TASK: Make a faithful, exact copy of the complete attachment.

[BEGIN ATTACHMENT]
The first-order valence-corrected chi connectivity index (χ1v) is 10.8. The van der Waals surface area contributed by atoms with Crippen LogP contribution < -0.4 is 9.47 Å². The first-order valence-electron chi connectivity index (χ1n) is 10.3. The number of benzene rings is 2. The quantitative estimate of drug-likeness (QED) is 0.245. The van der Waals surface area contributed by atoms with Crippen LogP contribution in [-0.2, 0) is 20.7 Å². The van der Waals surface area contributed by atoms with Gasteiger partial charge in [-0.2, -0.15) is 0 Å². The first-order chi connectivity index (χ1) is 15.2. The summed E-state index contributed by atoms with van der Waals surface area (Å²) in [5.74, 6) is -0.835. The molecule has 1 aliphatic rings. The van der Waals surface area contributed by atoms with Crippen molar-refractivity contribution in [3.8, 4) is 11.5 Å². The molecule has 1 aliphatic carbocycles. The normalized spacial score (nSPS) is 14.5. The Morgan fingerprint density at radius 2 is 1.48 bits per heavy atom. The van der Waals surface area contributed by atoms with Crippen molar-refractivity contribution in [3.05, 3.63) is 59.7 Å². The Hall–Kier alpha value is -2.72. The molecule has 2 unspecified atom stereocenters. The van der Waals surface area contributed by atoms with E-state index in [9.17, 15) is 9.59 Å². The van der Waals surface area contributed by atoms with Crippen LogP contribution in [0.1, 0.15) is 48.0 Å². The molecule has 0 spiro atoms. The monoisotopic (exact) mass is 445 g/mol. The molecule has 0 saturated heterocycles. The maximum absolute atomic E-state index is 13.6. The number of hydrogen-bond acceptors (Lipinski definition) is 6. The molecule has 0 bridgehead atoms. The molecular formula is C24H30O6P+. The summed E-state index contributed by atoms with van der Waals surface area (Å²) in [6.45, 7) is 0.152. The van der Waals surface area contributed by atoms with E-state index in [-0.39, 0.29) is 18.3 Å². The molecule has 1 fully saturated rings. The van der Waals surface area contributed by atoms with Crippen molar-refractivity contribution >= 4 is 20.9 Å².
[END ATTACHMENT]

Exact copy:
The first-order valence-corrected chi connectivity index (χ1v) is 10.8. The van der Waals surface area contributed by atoms with Crippen LogP contribution < -0.4 is 9.47 Å². The first-order valence-electron chi connectivity index (χ1n) is 10.3. The number of benzene rings is 2. The quantitative estimate of drug-likeness (QED) is 0.245. The van der Waals surface area contributed by atoms with Crippen LogP contribution in [-0.2, 0) is 20.7 Å². The van der Waals surface area contributed by atoms with Gasteiger partial charge in [-0.2, -0.15) is 0 Å². The first-order chi connectivity index (χ1) is 15.2. The summed E-state index contributed by atoms with van der Waals surface area (Å²) in [5.74, 6) is -0.835. The molecule has 1 aliphatic rings. The van der Waals surface area contributed by atoms with Crippen molar-refractivity contribution in [3.8, 4) is 11.5 Å². The molecule has 1 aliphatic carbocycles. The normalized spacial score (nSPS) is 14.5. The Morgan fingerprint density at radius 2 is 1.48 bits per heavy atom. The van der Waals surface area contributed by atoms with Crippen molar-refractivity contribution in [3.05, 3.63) is 59.7 Å². The Hall–Kier alpha value is -2.72. The molecule has 2 unspecified atom stereocenters. The van der Waals surface area contributed by atoms with E-state index in [9.17, 15) is 9.59 Å². The van der Waals surface area contributed by atoms with Crippen LogP contribution in [0.1, 0.15) is 48.0 Å². The molecule has 0 spiro atoms. The monoisotopic (exact) mass is 445 g/mol. The molecule has 0 saturated heterocycles. The maximum absolute atomic E-state index is 13.6. The number of hydrogen-bond acceptors (Lipinski definition) is 6. The molecule has 0 bridgehead atoms. The molecular formula is C24H30O6P+. The summed E-state index contributed by atoms with van der Waals surface area (Å²) in [6.45, 7) is 0.152. The van der Waals surface area contributed by atoms with E-state index in [-0.39, 0.29) is 18.3 Å². The molecule has 1 fully saturated rings. The van der Waals surface area contributed by atoms with Crippen molar-refractivity contribution >= 4 is 20.9 Å².